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RYse Journal



To be successful, organisations need to have teams that work together, where individuals align their interests and put aside differences to focus individually and collectively on what's best for the organisation. Teamwork doesn't happen naturally among groups of people, especially driven high-performers. You need someone playing the role of a coach for the team to make it happen.

That is the team leader, with the leader as a coach.

Team effectiveness curve

Exercise 8:

Use personal histories with the aim to build trust, express vulnerability (in a low-risk way) and help others get to know you quickly. Everyone in your team, including you, should answer five non-intrusive personal questions to do with your background.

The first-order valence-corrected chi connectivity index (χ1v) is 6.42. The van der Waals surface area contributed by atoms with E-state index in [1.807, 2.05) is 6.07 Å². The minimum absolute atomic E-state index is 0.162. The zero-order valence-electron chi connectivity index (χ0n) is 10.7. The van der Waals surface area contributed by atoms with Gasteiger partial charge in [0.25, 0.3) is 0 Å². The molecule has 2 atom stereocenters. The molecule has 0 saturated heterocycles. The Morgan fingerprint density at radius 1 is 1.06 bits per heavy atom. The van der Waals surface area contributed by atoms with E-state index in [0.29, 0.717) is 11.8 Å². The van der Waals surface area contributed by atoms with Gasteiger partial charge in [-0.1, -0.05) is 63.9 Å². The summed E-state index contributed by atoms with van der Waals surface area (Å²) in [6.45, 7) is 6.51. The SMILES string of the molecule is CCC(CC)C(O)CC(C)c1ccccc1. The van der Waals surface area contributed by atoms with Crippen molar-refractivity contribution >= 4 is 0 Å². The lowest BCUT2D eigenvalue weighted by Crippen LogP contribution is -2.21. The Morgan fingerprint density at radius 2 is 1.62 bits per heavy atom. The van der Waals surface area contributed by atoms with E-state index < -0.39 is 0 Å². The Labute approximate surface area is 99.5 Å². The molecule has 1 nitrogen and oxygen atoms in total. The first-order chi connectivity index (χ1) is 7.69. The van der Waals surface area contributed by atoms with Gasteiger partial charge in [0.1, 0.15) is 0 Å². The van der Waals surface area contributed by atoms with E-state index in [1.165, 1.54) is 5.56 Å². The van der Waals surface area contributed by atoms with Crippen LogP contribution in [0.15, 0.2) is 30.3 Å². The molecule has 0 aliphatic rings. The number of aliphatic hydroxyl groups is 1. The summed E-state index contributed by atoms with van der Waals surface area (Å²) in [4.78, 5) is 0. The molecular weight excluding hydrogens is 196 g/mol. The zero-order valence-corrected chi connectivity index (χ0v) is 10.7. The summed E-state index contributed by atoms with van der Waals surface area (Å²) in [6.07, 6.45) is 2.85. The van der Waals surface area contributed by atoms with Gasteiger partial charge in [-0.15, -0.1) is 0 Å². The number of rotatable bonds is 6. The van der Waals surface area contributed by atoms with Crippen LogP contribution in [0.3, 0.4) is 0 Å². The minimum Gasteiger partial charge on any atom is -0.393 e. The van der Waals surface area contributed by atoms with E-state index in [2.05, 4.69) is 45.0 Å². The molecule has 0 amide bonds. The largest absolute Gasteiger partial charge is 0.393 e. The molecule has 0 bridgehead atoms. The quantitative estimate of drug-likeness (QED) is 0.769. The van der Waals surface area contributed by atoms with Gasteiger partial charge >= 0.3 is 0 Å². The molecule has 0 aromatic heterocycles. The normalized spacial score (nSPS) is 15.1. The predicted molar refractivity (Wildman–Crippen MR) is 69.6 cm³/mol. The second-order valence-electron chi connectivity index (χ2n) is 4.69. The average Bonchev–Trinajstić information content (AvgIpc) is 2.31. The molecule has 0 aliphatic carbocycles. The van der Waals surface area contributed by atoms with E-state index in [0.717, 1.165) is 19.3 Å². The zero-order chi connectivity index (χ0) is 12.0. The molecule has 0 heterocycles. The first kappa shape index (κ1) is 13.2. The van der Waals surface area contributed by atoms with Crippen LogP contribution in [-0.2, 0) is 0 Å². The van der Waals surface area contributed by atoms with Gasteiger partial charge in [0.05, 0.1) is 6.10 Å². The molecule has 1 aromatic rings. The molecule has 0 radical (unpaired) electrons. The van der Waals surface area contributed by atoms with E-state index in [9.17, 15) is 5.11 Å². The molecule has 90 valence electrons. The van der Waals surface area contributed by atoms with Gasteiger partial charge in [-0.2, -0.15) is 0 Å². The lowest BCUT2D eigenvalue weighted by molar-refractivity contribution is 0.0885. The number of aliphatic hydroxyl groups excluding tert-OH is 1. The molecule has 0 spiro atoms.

Here are some questions to help your team learn more about each other:

Further resources:

Take a hard look at your team. Where does it fit on the team performance and effectiveness curve? Compare your team to the five different types of team and record it on the curve. What could you do to develop the level of bonding and commitment?

Review and record your thoughts here:



Patrick Lencioni - The Five Dysfunctions of a Team

Google - Understanding team effectiveness

Amy Edmondson - How to turn a group of strangers into a team

Link to talk:

RYse Journal, a blankish notebook for when you are ready to build a coaching culture. One person at a time.
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